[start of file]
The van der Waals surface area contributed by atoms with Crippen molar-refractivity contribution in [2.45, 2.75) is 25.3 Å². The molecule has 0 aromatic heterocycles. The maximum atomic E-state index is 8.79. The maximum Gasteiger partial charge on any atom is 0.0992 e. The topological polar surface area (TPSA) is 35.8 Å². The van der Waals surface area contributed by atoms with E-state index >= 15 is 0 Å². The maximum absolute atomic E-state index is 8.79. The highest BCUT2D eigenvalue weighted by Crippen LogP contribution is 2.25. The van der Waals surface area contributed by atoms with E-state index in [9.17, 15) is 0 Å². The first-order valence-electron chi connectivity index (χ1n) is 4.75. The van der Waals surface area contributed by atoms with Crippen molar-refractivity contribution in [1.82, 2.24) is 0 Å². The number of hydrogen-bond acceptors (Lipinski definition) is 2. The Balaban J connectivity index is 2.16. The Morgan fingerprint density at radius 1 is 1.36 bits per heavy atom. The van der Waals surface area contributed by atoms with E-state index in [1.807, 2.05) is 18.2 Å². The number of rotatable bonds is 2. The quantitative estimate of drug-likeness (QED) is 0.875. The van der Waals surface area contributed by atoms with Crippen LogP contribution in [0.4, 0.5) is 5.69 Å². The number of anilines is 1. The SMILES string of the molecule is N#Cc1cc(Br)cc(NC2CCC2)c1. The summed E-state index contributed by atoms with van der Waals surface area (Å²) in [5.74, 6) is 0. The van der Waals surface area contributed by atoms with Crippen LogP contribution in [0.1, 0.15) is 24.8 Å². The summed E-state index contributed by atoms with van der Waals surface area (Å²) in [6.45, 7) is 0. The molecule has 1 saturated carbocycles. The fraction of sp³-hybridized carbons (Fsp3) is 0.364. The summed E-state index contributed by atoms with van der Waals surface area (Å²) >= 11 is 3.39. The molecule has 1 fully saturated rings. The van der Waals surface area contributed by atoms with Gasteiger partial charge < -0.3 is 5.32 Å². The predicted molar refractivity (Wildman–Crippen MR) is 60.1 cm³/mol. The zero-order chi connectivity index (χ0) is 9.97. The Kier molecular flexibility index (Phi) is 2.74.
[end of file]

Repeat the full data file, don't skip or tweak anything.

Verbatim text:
The van der Waals surface area contributed by atoms with Crippen molar-refractivity contribution in [2.45, 2.75) is 25.3 Å². The molecule has 0 aromatic heterocycles. The maximum atomic E-state index is 8.79. The maximum Gasteiger partial charge on any atom is 0.0992 e. The topological polar surface area (TPSA) is 35.8 Å². The van der Waals surface area contributed by atoms with E-state index >= 15 is 0 Å². The maximum absolute atomic E-state index is 8.79. The highest BCUT2D eigenvalue weighted by Crippen LogP contribution is 2.25. The van der Waals surface area contributed by atoms with E-state index in [9.17, 15) is 0 Å². The first-order valence-electron chi connectivity index (χ1n) is 4.75. The van der Waals surface area contributed by atoms with Crippen molar-refractivity contribution in [1.82, 2.24) is 0 Å². The number of hydrogen-bond acceptors (Lipinski definition) is 2. The Balaban J connectivity index is 2.16. The Morgan fingerprint density at radius 1 is 1.36 bits per heavy atom. The van der Waals surface area contributed by atoms with E-state index in [1.807, 2.05) is 18.2 Å². The number of rotatable bonds is 2. The quantitative estimate of drug-likeness (QED) is 0.875. The van der Waals surface area contributed by atoms with Crippen LogP contribution in [0.4, 0.5) is 5.69 Å². The number of anilines is 1. The SMILES string of the molecule is N#Cc1cc(Br)cc(NC2CCC2)c1. The summed E-state index contributed by atoms with van der Waals surface area (Å²) in [5.74, 6) is 0. The van der Waals surface area contributed by atoms with Crippen LogP contribution in [0.1, 0.15) is 24.8 Å². The summed E-state index contributed by atoms with van der Waals surface area (Å²) in [6.45, 7) is 0. The molecule has 1 saturated carbocycles. The fraction of sp³-hybridized carbons (Fsp3) is 0.364. The summed E-state index contributed by atoms with van der Waals surface area (Å²) >= 11 is 3.39. The molecule has 1 fully saturated rings. The van der Waals surface area contributed by atoms with Gasteiger partial charge < -0.3 is 5.32 Å². The predicted molar refractivity (Wildman–Crippen MR) is 60.1 cm³/mol. The zero-order chi connectivity index (χ0) is 9.97. The Kier molecular flexibility index (Phi) is 2.74.